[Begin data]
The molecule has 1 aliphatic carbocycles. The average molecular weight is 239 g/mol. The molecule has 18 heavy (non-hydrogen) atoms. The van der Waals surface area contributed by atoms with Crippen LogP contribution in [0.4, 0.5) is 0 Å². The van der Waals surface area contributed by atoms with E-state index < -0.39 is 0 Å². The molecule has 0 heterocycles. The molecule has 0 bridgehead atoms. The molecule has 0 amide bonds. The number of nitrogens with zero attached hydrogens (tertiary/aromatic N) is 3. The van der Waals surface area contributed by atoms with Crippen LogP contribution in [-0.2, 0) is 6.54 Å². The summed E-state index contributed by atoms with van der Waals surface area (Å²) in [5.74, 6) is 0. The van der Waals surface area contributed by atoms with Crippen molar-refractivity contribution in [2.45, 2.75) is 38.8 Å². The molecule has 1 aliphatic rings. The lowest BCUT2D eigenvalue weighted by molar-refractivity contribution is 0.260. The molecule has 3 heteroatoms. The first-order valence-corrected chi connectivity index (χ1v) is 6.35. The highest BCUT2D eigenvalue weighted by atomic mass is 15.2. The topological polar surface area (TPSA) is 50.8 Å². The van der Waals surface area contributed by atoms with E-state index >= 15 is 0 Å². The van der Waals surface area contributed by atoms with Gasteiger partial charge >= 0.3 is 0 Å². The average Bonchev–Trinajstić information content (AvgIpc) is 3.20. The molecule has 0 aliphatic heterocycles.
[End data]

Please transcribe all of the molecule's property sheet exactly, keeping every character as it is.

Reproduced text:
The molecule has 1 aliphatic carbocycles. The average molecular weight is 239 g/mol. The molecule has 18 heavy (non-hydrogen) atoms. The van der Waals surface area contributed by atoms with Crippen LogP contribution in [0.4, 0.5) is 0 Å². The van der Waals surface area contributed by atoms with E-state index < -0.39 is 0 Å². The molecule has 0 heterocycles. The molecule has 0 bridgehead atoms. The molecule has 0 amide bonds. The number of nitrogens with zero attached hydrogens (tertiary/aromatic N) is 3. The van der Waals surface area contributed by atoms with Crippen LogP contribution in [-0.2, 0) is 6.54 Å². The summed E-state index contributed by atoms with van der Waals surface area (Å²) in [5.74, 6) is 0. The van der Waals surface area contributed by atoms with Crippen molar-refractivity contribution in [2.45, 2.75) is 38.8 Å². The molecule has 1 aliphatic rings. The lowest BCUT2D eigenvalue weighted by molar-refractivity contribution is 0.260. The molecule has 3 heteroatoms. The first-order valence-corrected chi connectivity index (χ1v) is 6.35. The highest BCUT2D eigenvalue weighted by atomic mass is 15.2. The topological polar surface area (TPSA) is 50.8 Å². The van der Waals surface area contributed by atoms with E-state index >= 15 is 0 Å². The van der Waals surface area contributed by atoms with Gasteiger partial charge >= 0.3 is 0 Å². The average Bonchev–Trinajstić information content (AvgIpc) is 3.20. The molecule has 0 aliphatic heterocycles.